At last, some value in Dow's record rise

Something different took place behind last week's push of the Dow Jones Industrial Average past 11000.

Investors' attitudes shifted.

Most of the action since the Dow left 7000 in the dust has focused on what market insiders call the generals - the big, growth companies that in recent years have lead the market higher.

The only problem has been that the rest of the market - the soldiers - have failed to keep pace.

But now there are signs that smaller, value-oriented companies - those whose earnings and prospects have been overlooked - are catching up.

The evidence shows up most clearly in mutual funds such as Pioneer II, part of the Pioneer Investment Management family in Boston.

The fund focuses on value companies, and for the first quarter of 1999, when a rush of new records flooded the Dow, it was under water - down 3.5 percent and off almost 20 percent for the year through March 31.

But last month, the stock market started to broaden and come to the rescue of fund managers such as Pioneer II's Richard Dahlberg.

Value companies started to gain ground, and Pioneer II pushed ahead by 6.3 percent in April. And when the Dow pulled back from its historic 11000 level, Pioneer II shares lost less ground.

Mr. Dahlberg, who took over management of Pioneer II last September, calls the long-favored large corporations and high technology companies the "nifty few." He's playing on a phrase, the "nifty fifty," that referred to popular blue-chip stocks in the early 1970s.

In 1998, for example, companies with total stocks worth more than $20 billion saw their shares gain 26 percent in value. Mutual funds investing in such "growth stocks" have performed extraordinarily well.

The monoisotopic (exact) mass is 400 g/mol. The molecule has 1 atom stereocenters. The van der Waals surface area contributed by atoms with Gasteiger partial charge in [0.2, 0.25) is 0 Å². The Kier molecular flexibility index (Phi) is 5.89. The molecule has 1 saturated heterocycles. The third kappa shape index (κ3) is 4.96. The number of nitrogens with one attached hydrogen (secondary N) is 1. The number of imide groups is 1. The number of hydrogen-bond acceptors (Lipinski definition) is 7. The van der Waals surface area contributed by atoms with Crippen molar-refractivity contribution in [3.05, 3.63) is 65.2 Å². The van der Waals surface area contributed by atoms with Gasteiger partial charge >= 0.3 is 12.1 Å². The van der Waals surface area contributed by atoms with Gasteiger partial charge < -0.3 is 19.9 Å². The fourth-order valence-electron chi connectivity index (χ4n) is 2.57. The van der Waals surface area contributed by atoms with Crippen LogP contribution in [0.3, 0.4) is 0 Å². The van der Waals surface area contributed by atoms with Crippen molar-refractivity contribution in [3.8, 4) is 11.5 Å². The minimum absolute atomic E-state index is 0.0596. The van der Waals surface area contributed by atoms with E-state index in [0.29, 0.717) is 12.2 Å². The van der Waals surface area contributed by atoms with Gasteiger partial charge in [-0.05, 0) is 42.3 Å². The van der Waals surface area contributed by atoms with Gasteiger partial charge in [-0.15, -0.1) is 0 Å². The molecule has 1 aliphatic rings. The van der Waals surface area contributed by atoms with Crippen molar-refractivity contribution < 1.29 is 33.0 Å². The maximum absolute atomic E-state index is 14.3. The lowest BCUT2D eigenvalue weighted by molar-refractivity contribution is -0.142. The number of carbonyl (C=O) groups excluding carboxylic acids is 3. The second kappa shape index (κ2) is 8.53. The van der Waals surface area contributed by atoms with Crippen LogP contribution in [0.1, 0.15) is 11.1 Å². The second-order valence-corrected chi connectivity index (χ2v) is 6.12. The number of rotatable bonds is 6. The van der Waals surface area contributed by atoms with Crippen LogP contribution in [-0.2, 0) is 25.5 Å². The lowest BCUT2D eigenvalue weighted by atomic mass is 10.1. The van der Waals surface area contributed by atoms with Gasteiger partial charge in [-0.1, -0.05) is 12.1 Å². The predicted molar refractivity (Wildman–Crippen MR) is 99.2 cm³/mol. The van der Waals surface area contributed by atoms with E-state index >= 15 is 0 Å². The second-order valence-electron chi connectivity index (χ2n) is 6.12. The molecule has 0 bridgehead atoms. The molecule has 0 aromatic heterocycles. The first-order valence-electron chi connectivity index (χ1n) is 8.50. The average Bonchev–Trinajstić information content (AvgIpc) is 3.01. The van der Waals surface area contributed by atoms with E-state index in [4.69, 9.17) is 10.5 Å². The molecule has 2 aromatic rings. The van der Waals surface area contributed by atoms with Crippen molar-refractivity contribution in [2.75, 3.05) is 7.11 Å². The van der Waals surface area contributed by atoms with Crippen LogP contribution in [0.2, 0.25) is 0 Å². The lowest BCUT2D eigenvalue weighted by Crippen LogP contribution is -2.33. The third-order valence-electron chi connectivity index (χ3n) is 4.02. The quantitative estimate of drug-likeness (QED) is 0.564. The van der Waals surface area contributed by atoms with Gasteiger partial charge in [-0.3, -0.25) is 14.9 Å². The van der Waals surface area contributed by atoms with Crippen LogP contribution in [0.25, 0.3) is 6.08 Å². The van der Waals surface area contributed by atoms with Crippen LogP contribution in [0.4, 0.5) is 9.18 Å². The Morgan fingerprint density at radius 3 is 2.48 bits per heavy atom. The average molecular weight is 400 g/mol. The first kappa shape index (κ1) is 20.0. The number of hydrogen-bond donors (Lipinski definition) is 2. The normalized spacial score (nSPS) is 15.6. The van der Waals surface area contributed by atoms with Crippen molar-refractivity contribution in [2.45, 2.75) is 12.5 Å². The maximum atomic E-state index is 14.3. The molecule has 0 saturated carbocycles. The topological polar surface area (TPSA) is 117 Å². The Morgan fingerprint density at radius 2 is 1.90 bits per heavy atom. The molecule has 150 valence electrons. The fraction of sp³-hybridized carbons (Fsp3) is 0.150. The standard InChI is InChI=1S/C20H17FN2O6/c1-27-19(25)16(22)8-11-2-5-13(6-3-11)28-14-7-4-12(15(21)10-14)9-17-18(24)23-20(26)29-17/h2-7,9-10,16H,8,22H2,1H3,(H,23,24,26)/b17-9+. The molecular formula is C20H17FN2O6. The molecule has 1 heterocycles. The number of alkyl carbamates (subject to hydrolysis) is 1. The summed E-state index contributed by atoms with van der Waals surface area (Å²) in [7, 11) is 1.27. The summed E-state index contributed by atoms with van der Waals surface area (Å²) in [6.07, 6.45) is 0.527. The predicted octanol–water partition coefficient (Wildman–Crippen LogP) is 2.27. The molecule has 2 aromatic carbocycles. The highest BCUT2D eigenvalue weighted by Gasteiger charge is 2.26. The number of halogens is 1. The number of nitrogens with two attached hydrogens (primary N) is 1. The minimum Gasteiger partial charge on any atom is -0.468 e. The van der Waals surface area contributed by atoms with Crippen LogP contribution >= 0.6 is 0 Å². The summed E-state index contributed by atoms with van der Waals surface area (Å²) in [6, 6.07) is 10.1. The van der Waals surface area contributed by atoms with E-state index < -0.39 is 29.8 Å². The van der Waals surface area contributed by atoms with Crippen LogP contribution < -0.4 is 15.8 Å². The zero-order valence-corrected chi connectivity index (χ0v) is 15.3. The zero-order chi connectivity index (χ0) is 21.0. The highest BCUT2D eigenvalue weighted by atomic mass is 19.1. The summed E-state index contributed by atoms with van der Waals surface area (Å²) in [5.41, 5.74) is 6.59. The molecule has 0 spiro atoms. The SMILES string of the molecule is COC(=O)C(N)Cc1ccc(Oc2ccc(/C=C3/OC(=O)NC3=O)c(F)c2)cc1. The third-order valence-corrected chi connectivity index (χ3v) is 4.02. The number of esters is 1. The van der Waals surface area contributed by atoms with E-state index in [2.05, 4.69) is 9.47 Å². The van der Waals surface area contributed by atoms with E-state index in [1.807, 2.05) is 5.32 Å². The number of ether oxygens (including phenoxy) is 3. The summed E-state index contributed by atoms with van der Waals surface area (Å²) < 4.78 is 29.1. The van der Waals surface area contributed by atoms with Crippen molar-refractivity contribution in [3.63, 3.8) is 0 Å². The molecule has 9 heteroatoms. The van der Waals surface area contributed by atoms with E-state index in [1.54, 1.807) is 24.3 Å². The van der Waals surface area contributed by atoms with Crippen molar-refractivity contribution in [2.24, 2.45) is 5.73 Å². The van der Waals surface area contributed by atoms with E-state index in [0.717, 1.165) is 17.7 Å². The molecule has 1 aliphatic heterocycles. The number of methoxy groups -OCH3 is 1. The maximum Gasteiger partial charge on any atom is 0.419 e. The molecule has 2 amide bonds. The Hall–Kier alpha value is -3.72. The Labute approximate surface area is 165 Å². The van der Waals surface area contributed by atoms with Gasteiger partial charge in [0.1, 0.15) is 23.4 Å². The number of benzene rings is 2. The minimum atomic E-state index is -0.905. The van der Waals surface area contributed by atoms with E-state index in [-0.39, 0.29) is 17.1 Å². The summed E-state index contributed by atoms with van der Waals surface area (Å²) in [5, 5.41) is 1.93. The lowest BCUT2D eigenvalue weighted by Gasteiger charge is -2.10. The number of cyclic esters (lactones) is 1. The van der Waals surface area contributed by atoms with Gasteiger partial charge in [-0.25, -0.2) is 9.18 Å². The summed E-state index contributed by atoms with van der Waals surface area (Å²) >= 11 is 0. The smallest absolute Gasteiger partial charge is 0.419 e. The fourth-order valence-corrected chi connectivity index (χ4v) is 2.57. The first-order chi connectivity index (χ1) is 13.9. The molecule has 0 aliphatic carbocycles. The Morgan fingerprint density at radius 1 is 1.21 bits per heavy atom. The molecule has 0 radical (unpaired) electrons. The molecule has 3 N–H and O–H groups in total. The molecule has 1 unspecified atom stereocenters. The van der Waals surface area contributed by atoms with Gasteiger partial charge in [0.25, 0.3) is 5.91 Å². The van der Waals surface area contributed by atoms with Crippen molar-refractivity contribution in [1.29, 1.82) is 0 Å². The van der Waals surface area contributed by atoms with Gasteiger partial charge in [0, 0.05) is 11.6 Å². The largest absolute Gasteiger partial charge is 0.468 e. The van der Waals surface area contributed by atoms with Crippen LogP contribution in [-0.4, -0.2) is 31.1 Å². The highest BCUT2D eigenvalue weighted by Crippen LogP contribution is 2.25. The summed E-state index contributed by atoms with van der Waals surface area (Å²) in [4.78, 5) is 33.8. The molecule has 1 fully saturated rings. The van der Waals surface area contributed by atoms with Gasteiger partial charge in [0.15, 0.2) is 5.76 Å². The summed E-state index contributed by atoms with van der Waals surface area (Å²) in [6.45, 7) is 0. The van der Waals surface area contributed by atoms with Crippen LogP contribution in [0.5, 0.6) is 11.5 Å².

But stocks with market capitalization of below $250 million lost 24 percent in value last year.

Shareholders of Pioneer II and some other value funds have been bailing out. Pioneer II's total assets under management of $6.3 billion at the end of 1998 sank to $5.6 billion by March 31.

Value funds - those trying to pick stock bargains by looking at fundamentals, such as, say, a low ratio of stock price to earnings - have been hit by what Dahlberg calls a "100-year storm."

In April, though the Dow with its 30 Blue Chip stocks rose handsomely. Stocks whose prices tend to rise and fall with the business cycle did well too. These cyclical stocks are among the long-ignored stocks that value funds tend to select.

Of the top 10 performing stocks in April within the Standard & Poor's 500 stock index, only two were technology stocks, notes David Blitzer, chief economist in New York of S&P. These were IBM (ranked 2) and Lucent Technologies (ranked 6).

The best performer was Exxon, benefiting from the rise in oil prices. Other top performers were Citigroup, Coca-Cola, Royal Dutch, and Dupont. The price of Alcoa's stock rose 50 percent.

"Aluminum companies aren't supposed to go up 50 percent in a month," jokes Mr. Blitzer.

The darling of investors for years, Microsoft, was at the "bottom of the heap." It performed more poorly than the 499 other S&P stocks.

Blitzer suspects the shift by investors into cyclicals and other potential value stocks will continue.

"Reports of the death of value investing are a bit premature," he says.

The new trend indicates the bull market "is more powerful than we thought," Blitzer adds. "The overall market has taken the change in leadership in stride with little difficulty."

Dahlberg says that if value funds continue giving "a good account" of themselves, they will attract investors again. "But it will be a while," he says.

Academic research indicates that in the really long run, value investors do well. But over the past 15 years, Blitzer notes, growth stocks have beaten value stocks.

Dahlberg warns that relying exclusively on the biggest stocks introduces "an unnecessary element of risk to an investment portfolio."

He cites a study that, in effect, supports investment in a value fund like his with an average price-to-earnings ratio of 20. That is modest compared to some growth funds full of stocks with P/E ratios in the 55-to-60 range. The P/E ratio for the Dow is 25.

Salomon Smith Barney, a New York investment firm, found that in the five years after each of the 10 worst bear markets on record, small-cap stocks outperformed their large-cap counterparts by no less than 25 percentage points a year.

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